Column-Oriented Databases vs RDBMS and Oracle

May 30, 2014 by Leave a comment 

This is the second part of my article about Column-Store databases. In the first part Column-Oriented Databases – Old Idea, New wave I was focusing on topics like performance and functionality of Column-Oriented Databases and their comparison to RDBMS, specifically to Oracle database. This time I will continue the comparison of two database camps – Column-Stores vs Row-Stores – in areas of compression, partitioning. I’ll mention also the usage of Column-oriented storage benefits in Oracle products, like for example a new Oracle 12c database In-Memory Option.

Compression of columns vs rows

One of the potential advantages of column-oriented storage is the possibility of good compression. It is important to understand why compressing the data can be advantageous. It is not primarily the pure cost of having enough disk space to cover the physical size of the data that matters – disks are relatively cheap and are getting larger and cheaper at a steady rate. Rather, the potential benefit is when data has to be retrieved from disk as part of processing queries. Good I/O bandwidth is not cheap and techniques, such as compression, that reduce the size of the data that is retrieved from storage can be very advantageous, although there is usually some CPU-cost associated with compressing and uncompressing the data.

Oracle for example provides several major mechanisms for utilizing compression to benefit query processing. One is the row-level objects compression feature; another is Exadata Hybrid Columnar Compression – HCC (see below).


Column-oriented storage is a form of vertical partitioning of the data. One of the disadvantages of this type of partitioning is the cost of joining different partitions to reconstruct a row. This cost usually never highlighted in column database benchmarks. Since, conveniently, the “projections” were created for the queries in a way that obviated the need to join them. In reality, the impact of vertical partitioning on operations like joins, updates, and date loads makes it hard to use since the possible benefits are very workload dependent and it can make some operations in a workload run much slower even if there are others that run faster.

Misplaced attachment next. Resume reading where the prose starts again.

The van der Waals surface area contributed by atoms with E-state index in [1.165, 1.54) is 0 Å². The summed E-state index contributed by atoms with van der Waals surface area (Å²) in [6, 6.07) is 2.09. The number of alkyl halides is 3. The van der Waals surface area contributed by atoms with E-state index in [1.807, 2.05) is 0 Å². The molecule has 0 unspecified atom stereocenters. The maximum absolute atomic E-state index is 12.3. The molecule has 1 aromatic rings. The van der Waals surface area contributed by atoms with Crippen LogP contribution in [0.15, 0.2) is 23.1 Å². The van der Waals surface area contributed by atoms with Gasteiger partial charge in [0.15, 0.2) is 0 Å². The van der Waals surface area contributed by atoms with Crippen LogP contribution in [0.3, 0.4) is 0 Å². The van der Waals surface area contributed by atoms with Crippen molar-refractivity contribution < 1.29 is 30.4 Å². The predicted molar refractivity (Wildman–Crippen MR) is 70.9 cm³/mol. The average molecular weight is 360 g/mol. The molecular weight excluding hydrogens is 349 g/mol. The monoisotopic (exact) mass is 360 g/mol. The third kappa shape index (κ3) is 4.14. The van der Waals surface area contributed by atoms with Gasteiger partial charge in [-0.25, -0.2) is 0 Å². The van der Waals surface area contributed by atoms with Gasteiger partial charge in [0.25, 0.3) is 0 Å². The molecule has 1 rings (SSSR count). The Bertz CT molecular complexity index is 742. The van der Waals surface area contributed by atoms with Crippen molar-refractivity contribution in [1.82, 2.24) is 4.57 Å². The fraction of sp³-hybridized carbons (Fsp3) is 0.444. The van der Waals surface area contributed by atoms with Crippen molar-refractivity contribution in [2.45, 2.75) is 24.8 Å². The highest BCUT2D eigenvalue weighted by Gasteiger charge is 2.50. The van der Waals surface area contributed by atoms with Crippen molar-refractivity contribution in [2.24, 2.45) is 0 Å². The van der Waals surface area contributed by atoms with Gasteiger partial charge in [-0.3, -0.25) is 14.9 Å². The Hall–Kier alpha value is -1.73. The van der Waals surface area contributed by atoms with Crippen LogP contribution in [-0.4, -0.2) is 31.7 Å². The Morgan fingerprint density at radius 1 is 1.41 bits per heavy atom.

There is another form of partitioning that exists in RDBMS and that lacks the kind of drawbacks associated with vertical partitioning, namely horizontal partitioning. Horizontal partitioning has tremendous benefits for performance, availability, and manageability. Benefits include:
– Partition pruning
– Partition-wise joins
– High availability
– ETL processing

Implementation of horizontal partitioning provides users with a high degree of flexibility due to different options for partitioning criteria.

RDBMS are not pure Row-Stores

I’m certain if columnar data stores are the new wave of the future that become a proven technology, you can be sure Oracle will have it. In fact best columnar stores advantages are already utilized in the RDBMS market leader. Some features examples are below:

Oracle Exadata

Oracle user Hybrid Columnar Compression (HCC) in own Exadata machines. HCC is a compression method for organizing how data is stored on Exadata machines since 11gR2 version. Instead of storing the data in traditional rows, the data is grouped, ordered, stored and compressed one column at a time.

Oracle In-Memory Database

Oracle In-Memory Database is a Row-Store but it uses in-memory columnar compression. It provides the ability to compress database objects at the column level, thus storing the data more efficiently. This mechanism provides space reduction for tables by eliminating the redundant storage of duplicate values within columns and improves the performance of SQL queries that perform full table scans.

Oracle 12c database In-Memory Option

Oracle 12c database In-Memory Option will be released with next PatchSet in June 2014 and will use in-memory cache with columnar structure.

As a conclusion, proponents of column-oriented databases have recently been making claims that would make it seem like this storage organization is far superior to row-oriented storage. In support of such claims, magic benchmarks have been published that, unlike industry standard benchmarks like TPC-H, avoids joins and only measures how fast a materialized view can be scanned. Such a benchmark tells very little about the pros and cons of column-oriented storage in real-world data warehouse environments. In reality, column-based storage and vertical partitioning are old concepts that have both advantages and disadvantages. In the complex world of data warehousing, there may well be scenarios where such storage organizations have some benefits. However, for real-world environments, it is likely that both the scenarios and benefits are limited compared to long-established Oracle features like materialized views, bitmap indexing, horizontal partitioning, built-in OLAP and other valuable features required for production database solutions.

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